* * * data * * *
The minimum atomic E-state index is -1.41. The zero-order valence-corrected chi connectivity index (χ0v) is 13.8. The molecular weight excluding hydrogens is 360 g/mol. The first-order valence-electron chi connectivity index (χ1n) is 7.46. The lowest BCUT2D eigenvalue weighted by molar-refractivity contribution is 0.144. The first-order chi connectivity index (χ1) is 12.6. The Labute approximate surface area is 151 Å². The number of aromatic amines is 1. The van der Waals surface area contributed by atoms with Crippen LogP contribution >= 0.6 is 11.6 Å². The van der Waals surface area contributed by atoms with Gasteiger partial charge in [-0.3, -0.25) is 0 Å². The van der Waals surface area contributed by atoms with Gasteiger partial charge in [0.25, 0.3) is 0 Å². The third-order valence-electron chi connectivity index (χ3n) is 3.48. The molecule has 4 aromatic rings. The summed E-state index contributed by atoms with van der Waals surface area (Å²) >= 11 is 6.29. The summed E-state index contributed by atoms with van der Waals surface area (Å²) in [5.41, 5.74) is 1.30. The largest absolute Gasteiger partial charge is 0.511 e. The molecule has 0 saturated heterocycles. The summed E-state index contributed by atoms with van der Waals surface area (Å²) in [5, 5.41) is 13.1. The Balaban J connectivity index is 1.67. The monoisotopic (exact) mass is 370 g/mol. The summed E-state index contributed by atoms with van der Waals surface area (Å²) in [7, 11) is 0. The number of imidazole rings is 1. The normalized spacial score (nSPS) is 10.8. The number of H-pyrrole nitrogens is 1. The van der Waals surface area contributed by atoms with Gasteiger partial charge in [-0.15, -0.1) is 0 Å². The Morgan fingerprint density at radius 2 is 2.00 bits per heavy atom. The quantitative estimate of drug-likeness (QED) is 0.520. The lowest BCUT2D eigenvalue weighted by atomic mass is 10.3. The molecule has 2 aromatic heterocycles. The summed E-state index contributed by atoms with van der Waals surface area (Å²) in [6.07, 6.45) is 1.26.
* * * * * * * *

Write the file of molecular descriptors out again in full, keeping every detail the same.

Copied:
The minimum atomic E-state index is -1.41. The zero-order valence-corrected chi connectivity index (χ0v) is 13.8. The molecular weight excluding hydrogens is 360 g/mol. The first-order valence-electron chi connectivity index (χ1n) is 7.46. The lowest BCUT2D eigenvalue weighted by molar-refractivity contribution is 0.144. The first-order chi connectivity index (χ1) is 12.6. The Labute approximate surface area is 151 Å². The number of aromatic amines is 1. The van der Waals surface area contributed by atoms with Crippen LogP contribution >= 0.6 is 11.6 Å². The van der Waals surface area contributed by atoms with Gasteiger partial charge in [-0.3, -0.25) is 0 Å². The van der Waals surface area contributed by atoms with Gasteiger partial charge in [0.25, 0.3) is 0 Å². The third-order valence-electron chi connectivity index (χ3n) is 3.48. The molecule has 4 aromatic rings. The summed E-state index contributed by atoms with van der Waals surface area (Å²) >= 11 is 6.29. The summed E-state index contributed by atoms with van der Waals surface area (Å²) in [5.41, 5.74) is 1.30. The largest absolute Gasteiger partial charge is 0.511 e. The molecule has 0 saturated heterocycles. The summed E-state index contributed by atoms with van der Waals surface area (Å²) in [5, 5.41) is 13.1. The Balaban J connectivity index is 1.67. The monoisotopic (exact) mass is 370 g/mol. The summed E-state index contributed by atoms with van der Waals surface area (Å²) in [7, 11) is 0. The number of imidazole rings is 1. The normalized spacial score (nSPS) is 10.8. The number of H-pyrrole nitrogens is 1. The van der Waals surface area contributed by atoms with Gasteiger partial charge in [-0.15, -0.1) is 0 Å². The Morgan fingerprint density at radius 2 is 2.00 bits per heavy atom. The quantitative estimate of drug-likeness (QED) is 0.520. The lowest BCUT2D eigenvalue weighted by atomic mass is 10.3. The molecule has 2 aromatic heterocycles. The summed E-state index contributed by atoms with van der Waals surface area (Å²) in [6.07, 6.45) is 1.26.